Immunotherapy ‘gratifying and frustrating field’

Doctors say immunotherapy is less toxic

An immunotherapy researcher at Providence Cancer Center in Portland, October 2016 (KOIN)
An immunotherapy researcher at Providence Cancer Center in Portland, October 2016 (KOIN)

PORTLAND, Ore. (KOIN) — For more than 20 years, Providence Cancer Center scientists have been researching immunotherapy. The hospital has been recognized for its hundreds of groundbreaking clinical trial with new drugs.

“It’s an incredibly gratifying and frustrating field to be in because we always want to do more,” said Dr. Will Redmond.

Dr. Will Redmond of Providence Cancer Center in Portland, October 2016 (KOIN)
Dr. Will Redmond of Providence Cancer Center in Portland, October 2016 (KOIN)

He said the research looks at the ways different drugs work.

“One type takes the brakes off your immune system and allows your cells to attack the cancer, and the other kind of drug is a stimulant and it activates your immune system,” he told KOIN 6 News.

Immunotherapy can manipulate your system to better recognize cancer cells and destroy them, and it’s responding to several kinds of late-stage cancers, he said.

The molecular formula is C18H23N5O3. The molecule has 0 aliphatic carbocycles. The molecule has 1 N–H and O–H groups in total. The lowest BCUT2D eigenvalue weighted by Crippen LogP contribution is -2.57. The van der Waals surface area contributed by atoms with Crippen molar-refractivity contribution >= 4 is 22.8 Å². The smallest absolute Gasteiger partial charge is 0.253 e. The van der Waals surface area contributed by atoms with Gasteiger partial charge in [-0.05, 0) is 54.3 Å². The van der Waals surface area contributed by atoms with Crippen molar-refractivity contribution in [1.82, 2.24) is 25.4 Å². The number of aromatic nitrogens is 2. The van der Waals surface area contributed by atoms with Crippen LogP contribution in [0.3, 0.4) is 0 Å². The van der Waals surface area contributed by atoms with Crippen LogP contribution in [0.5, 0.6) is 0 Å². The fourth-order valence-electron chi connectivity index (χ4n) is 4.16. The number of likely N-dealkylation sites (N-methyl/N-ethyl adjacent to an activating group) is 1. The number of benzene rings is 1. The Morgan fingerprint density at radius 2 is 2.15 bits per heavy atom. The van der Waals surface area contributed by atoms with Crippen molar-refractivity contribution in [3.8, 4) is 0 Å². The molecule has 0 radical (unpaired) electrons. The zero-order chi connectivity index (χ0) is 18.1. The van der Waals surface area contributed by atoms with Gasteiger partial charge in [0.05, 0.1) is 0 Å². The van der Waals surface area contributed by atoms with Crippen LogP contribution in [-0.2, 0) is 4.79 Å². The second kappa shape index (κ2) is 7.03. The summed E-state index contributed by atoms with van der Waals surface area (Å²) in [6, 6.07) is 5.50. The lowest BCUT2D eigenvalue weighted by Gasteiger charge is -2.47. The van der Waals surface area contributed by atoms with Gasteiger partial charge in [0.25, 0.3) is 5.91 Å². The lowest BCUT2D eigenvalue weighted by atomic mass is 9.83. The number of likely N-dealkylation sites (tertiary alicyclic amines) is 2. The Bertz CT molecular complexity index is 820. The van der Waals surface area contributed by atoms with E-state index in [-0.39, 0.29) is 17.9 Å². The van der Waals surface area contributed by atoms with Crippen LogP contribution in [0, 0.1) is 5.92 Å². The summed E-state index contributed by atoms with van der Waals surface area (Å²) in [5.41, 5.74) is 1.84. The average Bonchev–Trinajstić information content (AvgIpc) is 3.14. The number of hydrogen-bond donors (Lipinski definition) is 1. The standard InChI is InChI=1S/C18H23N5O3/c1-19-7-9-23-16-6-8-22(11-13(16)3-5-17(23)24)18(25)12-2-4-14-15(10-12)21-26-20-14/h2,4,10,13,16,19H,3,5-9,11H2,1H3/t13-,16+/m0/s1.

“I think our hope is that we can start moving these therapies earlier in the process so we can treat patients with earlier stage of the disease.”

About immunotherapy at Providence Cancer Center

Emily-Rose Witala with the Susan G. Komen organization, October 2016 (KOIN)
Emily-Rose Witala with the Susan G. Komen organization, October 2016 (KOIN)

The hospital has 21 treatment trials open specifically for breast cancer patients, which are made possible through donations. For example, 75% of a donation to Susan G. Komen stays locally to fund early detection and survivor support.

“The other 25% is given to our national headquarters in Texas,” said the organization’s Emily-Rose Witala. “They take that money and allocate it to different research facilities to fund projects like what Dr. Redmond is doing.”

Doctors say immunotherapy is less toxic and more tailored than traditional treatment and it could be someone’s last shot at survival.

“What we’re trying to do is develop new, safer and better treatments and anybody we can help with it is going to be a victory for that patient,” Dr. Redmond said.